When Republican Bill Shepard announced he was running for governor, no one paid much attention. Then he picked his wife, Lois, as his lieutenant governor, and all hell broke loose.
"An affront to Maryland voters," angry party leaders sputtered as they quickly recruited their own candidate to sink the Shepards and salvage their party's honor.
Next, the press corps weighed in. "A double embarrassment," wrote the pundits. "An ego trip for two." A Baltimore Sun editor, Theo Lippman Jr., dubbed the Shepard slate "a Looney Tunes stunt."
"Looney Tunes?" Before hurling a cream pie at the hapless Shepards, let's take a closer look at Maryland politics. We're governed, after all, by a couple of guys named Donald and Mickey.
Gov. William Donald Schaefer is prone to funny hats, diving into seal tanks, crazy eyeglasses and Elmer Fudd tantrums. His election-year antics are equally Disneyesque.
He's proclaiming 1990 "The Year of the Infant," but won't take a stand on the abortion issue.
He's helping vacationers "Reach the Beach" with roadside signs telling them what they already know -- they're stuck in traffic.
He's lifting the rockfish ban from October to election day, and he's starring in TV commericals encouraging Marylanders to visit Maryland. The ads would be better aimed at potential tourists in other states, but out-of-state tourists don't vote.
He's investigating last week's oil-price hikes and wants mandatory drug tests for Maryland's 70,000 state employees.
Last month he ordered those same employees to wear "Yes, We Can" happy-face buttons displaying the governor's name. It's probably an idea he picked up in China. But the employees rebelled at wearing Schaefer's thinly disguised campaign pins while marching off to restrooms for their mandatory drug tests. So Schaefer suspended the tests ... until after the primary elections.
Schaefer has a lot of people wondering whether he's running for governor of Maryland or of Poland. Next week he's off on his eighth overseas trip -- the third in four months. While Maryland cuts Medicaid for the poor, Schaefer wants a mini-Marshall Plan for Eastern Europe, funded, in part, by Maryland taxpayers.
But Schaefer isn't the only cut-up in this year's Looney Tunes elections.
Roger Kelly is running for Frederick County commissioner. He's also the grand dragon of the Maryland Ku Klux Klan. And what's the grand dragon's big issue? Overdevelopment. "That's what's raising our property taxes around here," he says. Watch for burning crosses at construction sites.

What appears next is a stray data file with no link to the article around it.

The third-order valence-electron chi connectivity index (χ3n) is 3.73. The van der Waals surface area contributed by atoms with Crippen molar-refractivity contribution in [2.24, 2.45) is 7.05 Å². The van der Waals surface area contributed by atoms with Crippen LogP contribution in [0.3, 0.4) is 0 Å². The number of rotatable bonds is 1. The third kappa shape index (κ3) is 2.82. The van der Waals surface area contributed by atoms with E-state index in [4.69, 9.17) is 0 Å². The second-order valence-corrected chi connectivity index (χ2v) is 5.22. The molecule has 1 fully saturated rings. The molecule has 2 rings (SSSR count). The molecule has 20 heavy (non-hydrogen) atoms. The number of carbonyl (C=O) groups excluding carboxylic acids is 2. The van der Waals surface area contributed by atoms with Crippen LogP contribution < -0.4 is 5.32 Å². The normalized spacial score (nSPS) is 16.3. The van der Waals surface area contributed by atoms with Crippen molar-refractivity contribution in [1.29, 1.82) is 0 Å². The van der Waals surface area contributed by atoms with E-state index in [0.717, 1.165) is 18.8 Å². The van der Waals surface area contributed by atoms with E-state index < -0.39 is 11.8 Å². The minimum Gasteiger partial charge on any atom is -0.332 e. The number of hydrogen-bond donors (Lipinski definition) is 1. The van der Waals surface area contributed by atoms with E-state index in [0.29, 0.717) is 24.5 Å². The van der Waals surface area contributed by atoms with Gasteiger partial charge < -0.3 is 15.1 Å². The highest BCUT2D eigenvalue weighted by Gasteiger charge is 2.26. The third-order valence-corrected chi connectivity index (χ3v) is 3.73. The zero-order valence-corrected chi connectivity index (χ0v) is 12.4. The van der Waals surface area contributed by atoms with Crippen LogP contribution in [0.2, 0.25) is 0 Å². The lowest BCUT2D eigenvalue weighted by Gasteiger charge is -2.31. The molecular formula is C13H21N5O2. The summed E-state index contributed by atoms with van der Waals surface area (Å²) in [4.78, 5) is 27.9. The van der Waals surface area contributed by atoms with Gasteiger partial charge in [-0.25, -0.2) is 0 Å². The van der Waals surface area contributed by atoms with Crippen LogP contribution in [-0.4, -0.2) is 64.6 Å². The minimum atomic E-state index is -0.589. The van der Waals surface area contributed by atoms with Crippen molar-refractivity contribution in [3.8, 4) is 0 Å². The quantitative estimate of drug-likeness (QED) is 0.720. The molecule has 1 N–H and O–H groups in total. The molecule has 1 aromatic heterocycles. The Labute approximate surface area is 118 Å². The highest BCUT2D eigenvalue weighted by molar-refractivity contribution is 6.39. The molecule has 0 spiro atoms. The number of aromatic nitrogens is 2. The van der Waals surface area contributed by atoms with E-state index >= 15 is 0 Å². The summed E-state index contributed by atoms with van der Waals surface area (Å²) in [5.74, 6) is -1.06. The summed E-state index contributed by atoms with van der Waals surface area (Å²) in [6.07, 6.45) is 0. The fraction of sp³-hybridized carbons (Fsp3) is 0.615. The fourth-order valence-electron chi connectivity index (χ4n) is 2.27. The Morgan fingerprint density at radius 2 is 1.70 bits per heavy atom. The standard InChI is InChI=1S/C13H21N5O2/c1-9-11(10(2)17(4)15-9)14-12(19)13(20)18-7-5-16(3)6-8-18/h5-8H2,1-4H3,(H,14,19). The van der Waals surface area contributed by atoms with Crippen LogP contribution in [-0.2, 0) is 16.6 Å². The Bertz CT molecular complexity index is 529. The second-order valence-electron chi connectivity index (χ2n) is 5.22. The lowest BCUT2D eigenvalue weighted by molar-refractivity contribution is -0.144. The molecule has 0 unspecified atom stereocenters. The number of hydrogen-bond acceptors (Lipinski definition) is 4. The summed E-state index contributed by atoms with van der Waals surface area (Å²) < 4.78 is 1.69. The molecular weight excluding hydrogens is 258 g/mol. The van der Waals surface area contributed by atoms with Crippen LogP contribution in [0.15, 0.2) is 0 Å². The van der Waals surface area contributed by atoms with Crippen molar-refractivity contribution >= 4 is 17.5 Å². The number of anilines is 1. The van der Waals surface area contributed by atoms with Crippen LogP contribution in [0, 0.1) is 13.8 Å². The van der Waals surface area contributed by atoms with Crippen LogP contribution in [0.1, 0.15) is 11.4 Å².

Meanwhile Nelson Stewart has filed in Baltimore City for a Democratic state Senate seat. The problem is he lives outside Baltimore and is a registered Republican.
William Steiner Jr., a candidate for Anne Arundel County executive, wants to lower property taxes by bringing back slot machines. "That would raise a lot of money and help the economy too," he says. It's about time the state lottery got some competition.
Gary Monroe, a Statehouse guard, spent seven years observing state legislators until one day it stuck him: "This is a job I can do." So he's running for the House of Delegates in Baltimore's 11th District. But even if he wins, ex-cops are not likely to outnumber ex-cons in next year's General Assembly.
Former Prince George's County state senator Tommie Broadwater (convicted for food-stamp fraud in 1983) is running to regain his seat. And ex-congressman Charles Diggs Jr. (convicted of taking kickbacks in 1980) is running for the House of Delegates. Meanwhile in Baltimore City, Nathaniel Oaks (convicted of theft, perjury and misconduct in office in 1988) is running to rejoin the assembly.
Lt. Gov. Mickey Steinberg, though he hasn't been convicted of anything, has problems too. In June the Federal Communications Commission panel rejected his group's radio station application as a "sham" intended to exploit the FCC minority preference law. Steinberg is appealing, which should get him safely through election day.
In the wacky world of Maryland politics, a whiff of impropriety from the governor's running mate is no scandal. It's only a scandal if the gubernatorial candidate's running mate is his wife. And that, friends, is Looney Tunes.
The writer, the vice president of a Silver Spring development firm, is a regular contributor to Close to Home.